Taking part in sport and exercise is a basic human right.
Peter Hull MBE was born without legs or forearms but has not let anything stop him from excelling in sport. Since taking up swimming at the age of 5, Peter has gone on to win 3 gold medals (all with world record breaking times) at the 1992 Paralympics, and has raised money for charity through completing 18 half marathons and 12 full marathons. Not only was he named one of the Times Men of the Year in 1985, but Peter’s outstanding services to disability sport were recognised with an MBE in 1991.
Peter was born in Paris in 1965 with arms that end at the elbow and no legs. He began swimming in the 1970s, and by the age of 10 was swimming competitively. He was scouted by the GB Paralympic squad in 1984 and was asked to join the team. He began working at the Royal Military Academy in Sandhurst and got a swimming coach, Mike Gibson. At the 1992 Barcelona Paralympics he won three gold medals and set three world records!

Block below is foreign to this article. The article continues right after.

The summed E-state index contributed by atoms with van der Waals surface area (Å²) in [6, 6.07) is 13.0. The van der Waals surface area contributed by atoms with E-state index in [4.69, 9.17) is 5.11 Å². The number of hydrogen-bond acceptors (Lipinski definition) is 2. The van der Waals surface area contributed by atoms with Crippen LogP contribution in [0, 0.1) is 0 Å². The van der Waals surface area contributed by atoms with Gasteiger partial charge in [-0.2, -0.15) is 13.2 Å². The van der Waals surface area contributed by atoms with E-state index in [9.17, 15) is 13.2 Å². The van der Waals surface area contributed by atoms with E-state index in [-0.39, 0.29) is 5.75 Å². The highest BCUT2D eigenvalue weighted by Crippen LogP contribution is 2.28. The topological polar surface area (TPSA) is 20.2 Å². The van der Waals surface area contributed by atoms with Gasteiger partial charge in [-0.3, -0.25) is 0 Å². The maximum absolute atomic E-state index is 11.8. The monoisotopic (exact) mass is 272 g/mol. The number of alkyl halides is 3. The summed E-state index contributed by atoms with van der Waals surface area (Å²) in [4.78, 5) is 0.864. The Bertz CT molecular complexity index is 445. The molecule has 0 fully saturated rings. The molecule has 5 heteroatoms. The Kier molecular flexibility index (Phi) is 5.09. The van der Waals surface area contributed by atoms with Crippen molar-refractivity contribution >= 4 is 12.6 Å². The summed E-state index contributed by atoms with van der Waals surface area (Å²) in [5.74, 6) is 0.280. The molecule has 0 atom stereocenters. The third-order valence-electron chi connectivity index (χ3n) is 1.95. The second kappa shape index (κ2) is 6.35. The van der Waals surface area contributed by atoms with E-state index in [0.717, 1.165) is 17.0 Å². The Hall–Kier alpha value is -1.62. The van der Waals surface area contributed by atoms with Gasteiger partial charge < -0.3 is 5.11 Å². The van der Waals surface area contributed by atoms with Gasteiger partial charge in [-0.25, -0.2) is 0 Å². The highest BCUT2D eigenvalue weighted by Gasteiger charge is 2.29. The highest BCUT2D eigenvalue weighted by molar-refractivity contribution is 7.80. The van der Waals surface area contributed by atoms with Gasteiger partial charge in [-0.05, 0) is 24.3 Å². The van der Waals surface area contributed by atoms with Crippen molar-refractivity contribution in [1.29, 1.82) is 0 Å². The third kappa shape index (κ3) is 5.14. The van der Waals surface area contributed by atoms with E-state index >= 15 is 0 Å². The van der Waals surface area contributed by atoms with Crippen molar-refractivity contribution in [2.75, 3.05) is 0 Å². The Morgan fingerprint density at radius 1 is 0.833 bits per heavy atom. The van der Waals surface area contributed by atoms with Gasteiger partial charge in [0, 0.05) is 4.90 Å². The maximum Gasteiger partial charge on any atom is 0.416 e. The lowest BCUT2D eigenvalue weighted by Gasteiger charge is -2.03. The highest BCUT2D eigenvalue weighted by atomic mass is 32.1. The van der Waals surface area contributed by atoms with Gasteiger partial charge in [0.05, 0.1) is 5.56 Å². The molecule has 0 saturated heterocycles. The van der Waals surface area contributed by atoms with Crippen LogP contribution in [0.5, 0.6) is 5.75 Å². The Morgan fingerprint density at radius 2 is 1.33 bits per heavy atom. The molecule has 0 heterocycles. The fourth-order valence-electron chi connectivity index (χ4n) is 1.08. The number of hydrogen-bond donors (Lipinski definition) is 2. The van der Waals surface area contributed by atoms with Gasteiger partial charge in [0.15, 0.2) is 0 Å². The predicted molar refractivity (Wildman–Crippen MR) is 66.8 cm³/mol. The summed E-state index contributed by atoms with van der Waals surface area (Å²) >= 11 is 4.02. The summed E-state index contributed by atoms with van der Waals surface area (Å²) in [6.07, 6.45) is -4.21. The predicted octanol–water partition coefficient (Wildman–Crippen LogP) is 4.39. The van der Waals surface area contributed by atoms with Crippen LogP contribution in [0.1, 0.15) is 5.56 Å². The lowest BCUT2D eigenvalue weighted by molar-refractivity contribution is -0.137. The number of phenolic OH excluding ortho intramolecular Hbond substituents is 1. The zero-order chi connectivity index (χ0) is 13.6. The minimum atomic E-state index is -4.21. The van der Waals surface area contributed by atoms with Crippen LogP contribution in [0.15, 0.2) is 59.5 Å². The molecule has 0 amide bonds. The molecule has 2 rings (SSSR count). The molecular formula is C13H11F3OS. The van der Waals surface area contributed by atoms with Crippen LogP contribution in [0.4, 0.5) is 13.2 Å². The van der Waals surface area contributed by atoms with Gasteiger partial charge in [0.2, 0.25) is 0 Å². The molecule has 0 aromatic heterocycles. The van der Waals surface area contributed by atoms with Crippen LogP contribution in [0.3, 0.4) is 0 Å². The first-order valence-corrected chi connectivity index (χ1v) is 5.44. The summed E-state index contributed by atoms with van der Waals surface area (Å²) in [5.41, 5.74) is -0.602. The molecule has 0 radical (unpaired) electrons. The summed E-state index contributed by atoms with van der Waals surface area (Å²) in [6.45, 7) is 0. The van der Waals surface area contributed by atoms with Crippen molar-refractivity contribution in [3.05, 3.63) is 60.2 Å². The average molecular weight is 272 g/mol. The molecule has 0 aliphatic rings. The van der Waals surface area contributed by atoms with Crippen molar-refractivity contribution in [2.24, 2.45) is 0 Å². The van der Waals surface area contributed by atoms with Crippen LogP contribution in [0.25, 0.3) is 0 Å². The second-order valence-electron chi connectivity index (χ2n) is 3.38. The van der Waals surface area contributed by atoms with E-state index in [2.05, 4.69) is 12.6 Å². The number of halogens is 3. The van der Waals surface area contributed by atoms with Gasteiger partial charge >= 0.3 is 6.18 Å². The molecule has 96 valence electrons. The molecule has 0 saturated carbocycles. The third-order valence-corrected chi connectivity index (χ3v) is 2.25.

Peter currently works as Engagement Coordinator within the Active Communities Team at Active Nation, and is committed to empowering people with disabilities to find enjoyment in an active lifestyle. We are proud to be working with Peter on our ActiveAbility initiative to make activity accessible for more disabled teenagers and adults, in more places, more often.
According to the English Federation of Disability Sport, people with a disability are twice as likely to be physically inactive than non-disabled people. This needs to change. Working alongside local heroes like Peter, we hope to inspire others to view disability, not as a barrier to activity, but as a reason to adapt and rethink sport and exercise.
Peter says: “Taking part in sport and exercise is a basic human right with participants benefiting physically, psychologically and socially. ActiveAbility Solent enables this and so much more.”
If you’re feeling inspired, take a look at our Have A Word barrier post on exercising with a disability.